Suddenly that civil war between Assad and governmental forces with Russia’s backing against rebel forces with our backing had a new combatant, which had grown powerful in the chaotic Iraq and seized the confusion in Syria to establish footholds there.
It’s comforting, for what little it is worth, to see Trump supporters criticizing Trump for his actions, and Infowars has finally taken Trump’s dick out of their mouths long enough to criticize the attack against Syria for playing right into Isis’s hands by further destabilizing the region, weakening Assad, and allowing them to take more territory. They rightly point out that it’s absolutely absurd to think that Assad–who publicly surrendered his chemical weapons while the entire world was watching–would have used chemical weapons in a war that he had all but won, considering that he knew the reaction it would have and considering that even Putin, gremlin though he is made out to be, condemns the use of chemical weapons against civilians.
However, these people contend that Trump has been “corrupted” by the Neo-Cons in his cabinet.
The cabinet that Trump himself appointed.
It’s an argument that is truly facepalm worthy. Trump appointed the very Neo-Cons who are now supposedly corrupting him. This means he wanted them to be where they are, and he wanted them to influence him. People he personally selected are advising him. It’s not like he inherited his advisors and cabinet from Obama and George W. Bush. It’s not like the cabinet came with the job, and he was totally unable to remove the CFR members and Goldman-Sachs executives. Quite the opposite–those people left with Obama, and the entire idea of “draining the swamp” was that Trump would refrain from bringing a bunch of CFR globalists, Goldman-Sachs executives, and neo-cons back into power. Yet instead of draining the swamp, Trump brought those people right back in and gave them jobs.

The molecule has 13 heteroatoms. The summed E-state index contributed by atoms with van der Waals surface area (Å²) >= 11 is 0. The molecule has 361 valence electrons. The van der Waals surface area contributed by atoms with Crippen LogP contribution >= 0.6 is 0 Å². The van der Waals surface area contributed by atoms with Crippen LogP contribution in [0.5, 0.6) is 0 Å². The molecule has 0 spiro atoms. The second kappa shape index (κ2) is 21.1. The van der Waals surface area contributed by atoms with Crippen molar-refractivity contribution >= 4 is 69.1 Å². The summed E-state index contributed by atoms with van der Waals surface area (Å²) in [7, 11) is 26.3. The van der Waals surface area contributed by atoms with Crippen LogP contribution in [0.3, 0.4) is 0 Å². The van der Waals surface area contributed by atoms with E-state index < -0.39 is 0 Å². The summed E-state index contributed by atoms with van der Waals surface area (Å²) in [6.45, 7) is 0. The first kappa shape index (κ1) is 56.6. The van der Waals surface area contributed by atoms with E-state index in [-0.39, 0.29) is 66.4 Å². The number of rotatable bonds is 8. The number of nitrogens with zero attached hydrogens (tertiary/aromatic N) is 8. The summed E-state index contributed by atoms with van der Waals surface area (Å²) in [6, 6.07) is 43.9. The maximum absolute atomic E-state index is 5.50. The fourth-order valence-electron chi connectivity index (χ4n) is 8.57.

He didn’t get corrupted by them. He brought them in to advise him, and they gave him the advice that he clearly wanted and expected from them when he appointed them. It’s not like he appointed Ron Paul as his Defense Secretary, and Ron was assassinated with Trump receiving a letter that read in letters cut out from newspapers and magazines, “The next will die, too, unless it’s one of Cheney’s friends.”
It’s like if I went out with a bunch of friends to get ecstasy and have a good time, and someone said that those friends “corrupted me” when I was caught buying MDMA. It’s a blatant denial of responsibility. Trump chose those people, knowing who they were and what they represented. They didn’t corrupt him. They did exactly what he knew they would do when he chose them.
Trump wasn’t corrupted by the Neo-Cons in his staff. He wasn’t corrupted by the Deep State. He wasn’t unduly influenced by the CFR globalists in his cabinet. He hand-selected those people. Trump is to blame for this. He picked those advisors and cabinet members. He appointed these people.
So now Trump supporters have this idea of their savior being corrupted against his will and cajoled into taking actions that he doesn’t want to take by evil, corrupting Neo-Cons. It would be funny if this wasn’t what they evidently think. The swamp didn’t corrupt Trump while he was desperately trying to drain it. Trump dived headlong into the swamp the first chance he got, and that was his choice. He’s not the non-interventionist that people think he is, and he’s not the anti-establishment president that people think he is. He fooled such people, and it’s time they admitted that.
Stop making excuses for him. He marketed himself as a quasi-sorta-but-not-really-non-interventionist, although he did say some things that did lean a little bit in that direction, and he marketed himself as an outsider, someone who would fight the system and drain the swamp. Continuing to deny the fact that he lied to you and played you is not going to avoid war with Syria. He’s not being manipulated and [neo]conned by his cabinet. He’s doing exactly what he wants to do, and following the advice of people he appointed to give him exactly the advice they gave him.